US Fidelis’ Biggest Creditor Was In On|the Scheme, Unsecured Creditors Say

     ST. LOUIS (CN) – The latest lawsuit in the US Fidelis bankruptcy saga claims that the company’s largest creditor, Mepco Finance, provided the financial resources that allowed Fidelis to sell more than 650,000 vehicle-service contracts, and that Mepco knew the tottering structure had all the “elements of a Ponzi scheme.”
     The Official Committee of Unsecured Creditors for US Fidelis sued Mepco Finance Corp. in Federal Bankruptcy Court.
     Mepco may receive most of US Fidelis’ $25 million estate, but the creditors say Mepco was more of an enabler than a victim in US Fidelis’ collapse. The creditors say Mepco provided the financial grease that made US Fidelis possible.
     If successful, the creditors’ complaint could free up millions from the US Fidelis estate to go to unsecured creditors.
     “Two simple and undisputed facts illustrate the mutual dependence between Mepco and US Fidelis,” according to the 64-page complaint. “First, after January of 2007, Mepco’s only business was purchasing payment plans for VSC’s [vehicle-service contracts] and automobile related product warranties. Mepco did nothing else. Second, US Fidelis was the largest single customer for Mepco. No other company was even close. By the end of 2009, Mepco had a total of $406.3 million of payment plans on its books, and it had purchased $206.1 million of them from US Fidelis. In sum, US Fidelis was over one-half of Mepco’s entire business.
     “Likewise, Mepco was overwhelmingly important to US Fidelis. According to US
     Fidelis’ records, the company sold 656,842 VSCs (this includes product warranties) during its existence. Mepco was the financing organization on 607,940 of them, or 92.5 percent. Moreover, in 2008 and 2009, the last two years of US Fidelis’ existence, Mepco financed 95.38 percent of all US Fidelis deals.”
     The creditors committee claims Mepco knew what US Fidelis was doing.
     “Mepco had further insight into the inner workings of US Fidelis because it received insider information about US Fidelis from a highly placed US Fidelis executive, Fred Kolb, who was the chief financial officer,” the complaint states. “For example, on October 9, 2007, Fred Kolb, US Fidelis’ Chief Financial Officer, using his own personal email account, sent Scott McMillan of Mepco an email informing him that Darain [Fidelis founder Darain Atkinson] had caused some contracts to be financed with Warranty Financing LLC, a small startup financing company that had just been established by a former Mepco employee. The email also provided Mepco with Darain’s thinking on a proposed $100 per contract holdback, and mentioned an upcoming in person meeting in Chicago.”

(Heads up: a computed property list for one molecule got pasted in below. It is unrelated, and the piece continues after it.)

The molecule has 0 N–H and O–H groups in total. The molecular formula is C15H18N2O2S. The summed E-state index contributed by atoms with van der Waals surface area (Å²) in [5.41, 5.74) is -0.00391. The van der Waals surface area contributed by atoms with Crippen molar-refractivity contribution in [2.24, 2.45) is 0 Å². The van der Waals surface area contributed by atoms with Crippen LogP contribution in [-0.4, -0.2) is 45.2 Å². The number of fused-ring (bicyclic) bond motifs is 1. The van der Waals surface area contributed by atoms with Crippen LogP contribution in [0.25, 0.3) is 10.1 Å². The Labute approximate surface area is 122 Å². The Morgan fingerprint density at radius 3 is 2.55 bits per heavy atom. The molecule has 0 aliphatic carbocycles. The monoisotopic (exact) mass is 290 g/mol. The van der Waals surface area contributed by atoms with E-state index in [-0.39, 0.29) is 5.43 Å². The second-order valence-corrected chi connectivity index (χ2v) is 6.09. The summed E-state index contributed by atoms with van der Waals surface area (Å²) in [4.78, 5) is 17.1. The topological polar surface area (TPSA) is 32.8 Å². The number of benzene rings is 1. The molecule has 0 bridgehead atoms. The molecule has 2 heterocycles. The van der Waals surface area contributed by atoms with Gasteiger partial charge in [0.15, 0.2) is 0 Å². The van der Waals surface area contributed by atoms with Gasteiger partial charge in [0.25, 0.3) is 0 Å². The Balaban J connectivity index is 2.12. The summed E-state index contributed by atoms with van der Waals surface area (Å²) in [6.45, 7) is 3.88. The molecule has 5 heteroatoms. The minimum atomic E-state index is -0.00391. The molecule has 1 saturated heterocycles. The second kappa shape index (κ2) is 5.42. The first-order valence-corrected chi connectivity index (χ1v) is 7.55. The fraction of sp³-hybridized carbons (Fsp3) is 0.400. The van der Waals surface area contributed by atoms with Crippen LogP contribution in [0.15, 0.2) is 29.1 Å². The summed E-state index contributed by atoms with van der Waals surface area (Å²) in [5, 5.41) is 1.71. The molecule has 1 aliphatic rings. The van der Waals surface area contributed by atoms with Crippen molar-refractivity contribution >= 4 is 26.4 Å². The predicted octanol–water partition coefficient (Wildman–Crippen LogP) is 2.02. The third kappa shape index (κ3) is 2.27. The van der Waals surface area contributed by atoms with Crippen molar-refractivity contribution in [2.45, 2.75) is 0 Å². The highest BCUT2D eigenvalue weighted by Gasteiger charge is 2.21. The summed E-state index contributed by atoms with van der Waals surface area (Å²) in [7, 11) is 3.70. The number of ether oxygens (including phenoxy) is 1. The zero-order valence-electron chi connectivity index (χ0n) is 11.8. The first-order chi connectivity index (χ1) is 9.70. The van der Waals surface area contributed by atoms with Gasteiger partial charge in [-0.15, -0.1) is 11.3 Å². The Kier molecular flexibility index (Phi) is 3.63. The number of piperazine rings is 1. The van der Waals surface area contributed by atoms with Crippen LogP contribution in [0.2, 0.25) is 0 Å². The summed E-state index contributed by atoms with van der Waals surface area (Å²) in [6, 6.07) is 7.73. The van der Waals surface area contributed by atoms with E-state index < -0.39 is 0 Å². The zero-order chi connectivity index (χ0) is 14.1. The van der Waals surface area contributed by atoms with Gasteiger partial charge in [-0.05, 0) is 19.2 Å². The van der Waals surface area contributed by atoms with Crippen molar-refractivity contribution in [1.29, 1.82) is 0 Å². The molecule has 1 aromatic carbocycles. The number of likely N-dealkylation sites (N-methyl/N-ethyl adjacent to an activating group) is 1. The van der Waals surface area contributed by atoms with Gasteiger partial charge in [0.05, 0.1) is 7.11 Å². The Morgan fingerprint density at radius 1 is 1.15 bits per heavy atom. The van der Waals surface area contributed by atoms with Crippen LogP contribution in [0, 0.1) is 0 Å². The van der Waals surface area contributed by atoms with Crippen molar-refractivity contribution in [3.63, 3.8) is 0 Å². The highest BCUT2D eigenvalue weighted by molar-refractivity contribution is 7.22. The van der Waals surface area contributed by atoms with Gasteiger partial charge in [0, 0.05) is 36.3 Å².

The plaintiff claims Mepco was undeterred even when the noose started to tighten around US Fidelis’ neck for its business practices.
     “Despite the attorney general lawsuits and investigations, Mepco only increased its business with US Fidelis throughout 2008,” the complaint states. “Perhaps more remarkably, Mepco increased its business with US Fidelis 30 percent over the prior year even though US Fidelis attempted to defraud Mepco itself in February. Mepco could not pull the plug on US Fidelis because it [sic] the volume of the cancellation liability on old deals was so large that Mepco’s only hope of collecting it from US Fidelis was to fund more new deals, which would themselves overwhelmingly be canceled. It was like the governor on the motor powering the Merry-Go-Round had broken and the Merry-Go-Round was turning too fast for Mepco to get off.”
     Mepco, as US Fidelis’ only secured creditor, wants to be first in line when the US Fidelis estate is paid out; it claims it was left with $57 million in bad debt.
     The plaintiff committee asks the judge to invalidate Mepco’s lien against U.S. Fidelis’ estate, due to the nature of its relationship with U.S. Fidelis.
     “Mepco’s lending relationship with US Fidelis, over time, came to embody some of the same elements of a Ponzi scheme in that its ability to be paid by US Fidelis for cancellations on yesterday’s sales was largely dependent on fundings from tomorrow’s sales,” the complaint states. “As has been shown several times above, US Fidelis was able to stay relatively current on its dealer profit refund obligations to Mepco only because Mepco netted that amount against fundings on new deals. Mepco knew that each new deal that paid yesterday’s cancel liability was itself likely to be canceled at some point in the future. In a rising sale (and therefore rising cancellation) environment like that experienced in 2008 and 2009, the only way for this practice to continue was for US Fidelis to continue to sell more and more contracts.”
     US Fidelis was the nation’s largest seller of vehicle-service contracts before it collapsed in December 2009. It founders, Darain and Cory Atkinson, were indicted in June on federal charges of consumer fraud, stealing and illegally selling insurance.
     The plaintiff Committee of Unsecured Creditors is represented in bankruptcy court by David Warfield, with Thompson Coburn.

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